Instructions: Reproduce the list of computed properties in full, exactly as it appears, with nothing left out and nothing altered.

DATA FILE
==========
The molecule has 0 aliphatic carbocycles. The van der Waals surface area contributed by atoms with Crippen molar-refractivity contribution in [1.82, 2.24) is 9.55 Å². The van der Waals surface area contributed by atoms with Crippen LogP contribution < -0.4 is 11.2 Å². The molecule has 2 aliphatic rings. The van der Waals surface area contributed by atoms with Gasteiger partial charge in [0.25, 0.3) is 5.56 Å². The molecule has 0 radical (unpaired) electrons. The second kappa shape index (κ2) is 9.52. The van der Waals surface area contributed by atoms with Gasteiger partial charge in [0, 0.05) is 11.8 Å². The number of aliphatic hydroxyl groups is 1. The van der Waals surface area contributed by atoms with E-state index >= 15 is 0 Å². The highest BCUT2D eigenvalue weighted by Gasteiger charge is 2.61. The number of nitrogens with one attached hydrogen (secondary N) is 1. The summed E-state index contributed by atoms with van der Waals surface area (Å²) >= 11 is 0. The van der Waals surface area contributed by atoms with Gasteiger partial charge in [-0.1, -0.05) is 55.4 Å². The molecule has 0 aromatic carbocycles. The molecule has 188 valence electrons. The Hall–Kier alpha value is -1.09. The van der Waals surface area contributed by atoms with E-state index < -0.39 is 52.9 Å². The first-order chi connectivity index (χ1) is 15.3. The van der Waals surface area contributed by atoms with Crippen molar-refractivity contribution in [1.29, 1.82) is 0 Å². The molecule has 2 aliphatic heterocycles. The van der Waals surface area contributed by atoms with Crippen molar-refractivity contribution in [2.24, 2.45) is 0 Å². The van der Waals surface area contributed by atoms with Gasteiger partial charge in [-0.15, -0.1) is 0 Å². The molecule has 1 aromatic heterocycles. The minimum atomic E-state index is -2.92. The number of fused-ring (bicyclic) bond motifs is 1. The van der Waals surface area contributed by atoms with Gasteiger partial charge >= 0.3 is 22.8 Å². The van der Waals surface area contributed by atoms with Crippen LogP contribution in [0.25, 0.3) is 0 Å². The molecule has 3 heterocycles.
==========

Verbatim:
The molecule has 0 aliphatic carbocycles. The van der Waals surface area contributed by atoms with Crippen molar-refractivity contribution in [1.82, 2.24) is 9.55 Å². The van der Waals surface area contributed by atoms with Crippen LogP contribution < -0.4 is 11.2 Å². The molecule has 2 aliphatic rings. The van der Waals surface area contributed by atoms with Gasteiger partial charge in [0.25, 0.3) is 5.56 Å². The molecule has 0 radical (unpaired) electrons. The second kappa shape index (κ2) is 9.52. The van der Waals surface area contributed by atoms with Gasteiger partial charge in [0, 0.05) is 11.8 Å². The number of aliphatic hydroxyl groups is 1. The van der Waals surface area contributed by atoms with E-state index >= 15 is 0 Å². The highest BCUT2D eigenvalue weighted by Gasteiger charge is 2.61. The number of nitrogens with one attached hydrogen (secondary N) is 1. The summed E-state index contributed by atoms with van der Waals surface area (Å²) >= 11 is 0. The van der Waals surface area contributed by atoms with Gasteiger partial charge in [-0.1, -0.05) is 55.4 Å². The molecule has 0 aromatic carbocycles. The molecule has 188 valence electrons. The Hall–Kier alpha value is -1.09. The van der Waals surface area contributed by atoms with E-state index < -0.39 is 52.9 Å². The first-order chi connectivity index (χ1) is 15.3. The van der Waals surface area contributed by atoms with Crippen molar-refractivity contribution in [1.29, 1.82) is 0 Å². The molecule has 2 aliphatic heterocycles. The van der Waals surface area contributed by atoms with Crippen molar-refractivity contribution in [2.24, 2.45) is 0 Å². The van der Waals surface area contributed by atoms with Gasteiger partial charge in [-0.15, -0.1) is 0 Å². The molecule has 1 aromatic heterocycles. The minimum atomic E-state index is -2.92. The number of fused-ring (bicyclic) bond motifs is 1. The van der Waals surface area contributed by atoms with Gasteiger partial charge >= 0.3 is 22.8 Å². The van der Waals surface area contributed by atoms with Crippen LogP contribution in [0.25, 0.3) is 0 Å². The molecule has 3 heterocycles.